Elon Musk agrees A.I. will hit people ‘like an asteroid’

Elon Musk thinks the world is woefully unprepared for the impact of artificial intelligence. On Sunday, he agreed that the technology will hit people “like an asteroid,” and he revealed that he used his only one-on-one meeting with then President Barack Obama to push for A.I. regulation. 

The Twitter and Tesla CEO made the comments in response to a tweet from A.I. software developer Mckay Wrigley, who wrote on Saturday: “It blows my mind that people can’t apply exponential growth to the capabilities of AI. You would’ve been called a *lunatic* a year ago if you said we’d have GPT-4 level AI right now. Now think another year. 5yrs? 10yrs? It’s going to hit them like an asteroid.”

Musk responded: “I saw it happening from well before GPT-1, which is why I tried to warn the public for years. The only one on one meeting I ever had with Obama as President I used not to promote Tesla or SpaceX, but to encourage AI regulation.” Obama had dinner with Musk in February 2015 in San Francisco. 

This week, Musk responded to news about Senate Majority Leader Chuck Schumer laying the groundwork for Congress to regulate artificial intelligence. 

“Good news! AI regulation will be far more important than it may seem today,” Musk tweeted.

According to the Financial Times, Musk is developing plans to launch an A.I. startup, dubbed X.AI, to compete against Microsoft-backed OpenAI, which makes generative A.I. tools, including the A.I. chatbots ChatGPT and GPT-4 and the image generator DALL-E 2.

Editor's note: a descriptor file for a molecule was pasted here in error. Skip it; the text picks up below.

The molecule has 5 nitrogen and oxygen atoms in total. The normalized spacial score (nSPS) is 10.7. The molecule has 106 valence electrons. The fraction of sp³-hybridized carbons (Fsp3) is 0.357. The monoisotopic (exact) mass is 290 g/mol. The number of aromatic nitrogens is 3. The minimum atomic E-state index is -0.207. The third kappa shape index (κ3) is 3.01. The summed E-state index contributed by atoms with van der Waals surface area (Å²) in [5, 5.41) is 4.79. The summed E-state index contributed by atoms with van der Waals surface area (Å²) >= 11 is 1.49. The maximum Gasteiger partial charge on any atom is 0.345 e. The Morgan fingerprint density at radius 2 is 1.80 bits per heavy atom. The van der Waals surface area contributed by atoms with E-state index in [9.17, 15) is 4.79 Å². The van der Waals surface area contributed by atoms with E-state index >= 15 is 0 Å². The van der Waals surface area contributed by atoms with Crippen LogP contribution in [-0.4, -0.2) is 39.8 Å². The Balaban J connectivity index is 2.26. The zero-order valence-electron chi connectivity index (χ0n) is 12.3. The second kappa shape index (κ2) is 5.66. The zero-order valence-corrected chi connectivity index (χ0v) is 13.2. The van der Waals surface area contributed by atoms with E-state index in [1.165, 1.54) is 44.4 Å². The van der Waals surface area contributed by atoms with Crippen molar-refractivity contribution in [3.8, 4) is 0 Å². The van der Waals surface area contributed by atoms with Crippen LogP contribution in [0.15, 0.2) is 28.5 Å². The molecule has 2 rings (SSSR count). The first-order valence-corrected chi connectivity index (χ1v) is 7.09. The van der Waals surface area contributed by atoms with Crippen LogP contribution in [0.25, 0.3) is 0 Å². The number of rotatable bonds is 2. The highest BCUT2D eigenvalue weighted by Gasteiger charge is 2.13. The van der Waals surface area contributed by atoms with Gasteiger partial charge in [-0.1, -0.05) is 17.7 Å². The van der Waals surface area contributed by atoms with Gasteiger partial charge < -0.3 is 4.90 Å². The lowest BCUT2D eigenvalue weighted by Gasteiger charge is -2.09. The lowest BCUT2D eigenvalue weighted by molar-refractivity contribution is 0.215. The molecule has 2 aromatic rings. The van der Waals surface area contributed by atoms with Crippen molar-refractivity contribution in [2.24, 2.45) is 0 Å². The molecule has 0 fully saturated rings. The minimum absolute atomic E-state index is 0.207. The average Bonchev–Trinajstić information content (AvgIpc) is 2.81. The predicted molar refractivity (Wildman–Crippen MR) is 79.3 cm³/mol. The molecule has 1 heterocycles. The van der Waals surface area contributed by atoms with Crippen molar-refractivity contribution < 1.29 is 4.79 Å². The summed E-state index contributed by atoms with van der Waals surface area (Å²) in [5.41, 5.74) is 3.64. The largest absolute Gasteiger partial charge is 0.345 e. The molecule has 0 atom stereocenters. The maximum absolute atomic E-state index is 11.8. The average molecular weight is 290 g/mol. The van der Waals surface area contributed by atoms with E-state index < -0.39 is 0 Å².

Musk is also reportedly working on an A.I. project at Twitter. 

A few weeks ago, Musk called for a six-month pause on developing A.I. tools more advanced than GPT-4, the successor to ChatGPT. He was joined in signing an open letter by hundreds of technology experts, among them Apple cofounder Steve Wozniak. The letter warned of mass-scale misinformation and the mass automation of jobs.

The power of A.I. systems to automate some white-collar jobs is in little doubt. A Wharton professor recently ran an experiment to see what A.I. tools could accomplish on a business project in 30 minutes and called the results “superhuman.” Meanwhile some remote workers are apparently taking advantage of productivity-enhancing A.I. tools to hold multiple full-time jobs, with their employers none the wiser. But fears that in the long run A.I. will replace many jobs are mounting. 

Musk cofounded OpenAI in 2015 as a nonprofit, but he parted ways with it after a power struggle with CEO Sam Altman over its control and direction, according to the Wall Street Journal. 

He tweeted on Feb. 17 that OpenAI was created as an open-source nonprofit “to serve as a counterweight to Google, but now it has become a closed source, maximum-profit company effectively controlled by Microsoft. Not what I intended at all.”

Altman himself has warned frequently about the dangers of artificial intelligence. Last month in an ABC interview, he said that other A.I. developers working on ChatGPT-like tools won’t apply the kind of safety limits his firm has—and the clock is ticking.

Musk has long believed that oversight for artificial intelligence is necessary, having described the technology as “potentially more dangerous than nukes.”

“We need some kind of, like, regulatory authority or something overseeing A.I. development,” he told Tesla investors last month. “Make sure it’s operating in the public interest.”


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